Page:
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Light interactions.

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Presentation on theme: "Light interactions."— Presentation transcript:

1 Light interactions

2 Review: Light – EM waves produced by the vibration of particles
Visible light – part of the EM spectrum that we see and that interacts with materials around us Transmission: any transfer of energy through matter or space Light will transfer through a medium or empty space

3 Materials Transparent Translucent Opaque
Light passes through the object completely Examples: plastic wrap, windows Translucent Light passes through the object somewhat Examples: frosted glass, wax paper Opaque Light does not pass through the object Examples: books, aluminum foil

4 Reflection and Refraction
Processes where light is manipulated, changed

5 Reflection Light hits and object and bounces back to the viewer
The light bounces back at the same angle it hit the object Examples: mirrors, some windows Smooth surfaces create regular reflections which means that the light reflects in one direction Rough surfaces create diffuse reflections which mean that the light reflects in different direction. Diagram:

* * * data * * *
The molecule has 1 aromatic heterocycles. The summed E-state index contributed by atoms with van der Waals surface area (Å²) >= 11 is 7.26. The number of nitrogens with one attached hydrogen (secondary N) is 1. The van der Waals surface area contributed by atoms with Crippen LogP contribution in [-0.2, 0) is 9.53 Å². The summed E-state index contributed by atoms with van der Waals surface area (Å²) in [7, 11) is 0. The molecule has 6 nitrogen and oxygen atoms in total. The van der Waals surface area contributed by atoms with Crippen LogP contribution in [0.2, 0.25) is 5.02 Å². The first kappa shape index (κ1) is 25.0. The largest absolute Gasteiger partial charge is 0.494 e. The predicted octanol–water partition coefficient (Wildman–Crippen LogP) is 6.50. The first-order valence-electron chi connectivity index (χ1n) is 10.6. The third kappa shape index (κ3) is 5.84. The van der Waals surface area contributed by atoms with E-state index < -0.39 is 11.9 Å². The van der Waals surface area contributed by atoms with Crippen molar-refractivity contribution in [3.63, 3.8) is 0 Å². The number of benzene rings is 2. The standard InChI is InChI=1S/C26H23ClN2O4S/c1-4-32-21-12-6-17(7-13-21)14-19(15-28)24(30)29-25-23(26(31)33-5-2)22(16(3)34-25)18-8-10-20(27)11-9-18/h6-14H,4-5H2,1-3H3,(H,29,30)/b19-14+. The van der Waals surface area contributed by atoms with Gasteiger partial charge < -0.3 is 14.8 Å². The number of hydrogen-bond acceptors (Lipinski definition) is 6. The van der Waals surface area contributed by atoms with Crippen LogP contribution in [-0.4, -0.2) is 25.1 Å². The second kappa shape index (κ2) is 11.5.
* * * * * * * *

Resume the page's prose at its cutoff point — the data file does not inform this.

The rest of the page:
7 Refraction Diagram Light hits an object and travels through it BUT
It will travel through the object at a different angle than how it hit Creates an optical illusion. Objects may be closer or further away from where you think they are. Ex. A fish in the water. When white light is refracted, you can see the entire visible spectrum. Examples: light traveling from air to water, prism Diagram

8 Absorption Light is taken in by an object Example:
when a beam of light shines through the air, particles in the air absorb some of the energy from the light. AS a result, the beam of light becomes dim.

9 Scattering Light is broken up and travels through a medium in smaller particles Example: Beam of light scatters because of air particles, allowing you to see things that are outside of the beam.

10 Diffraction Bending of waves around barriers or through openings
Depends on it wavelength and the size of the barrier/opening Wavelength of visible light is very small – so it cannot bend very much unless it passes through a narrow opening, sharp edge Light waves cannot diffract around large obstacles (buildings). Thus, you can’t see around corners

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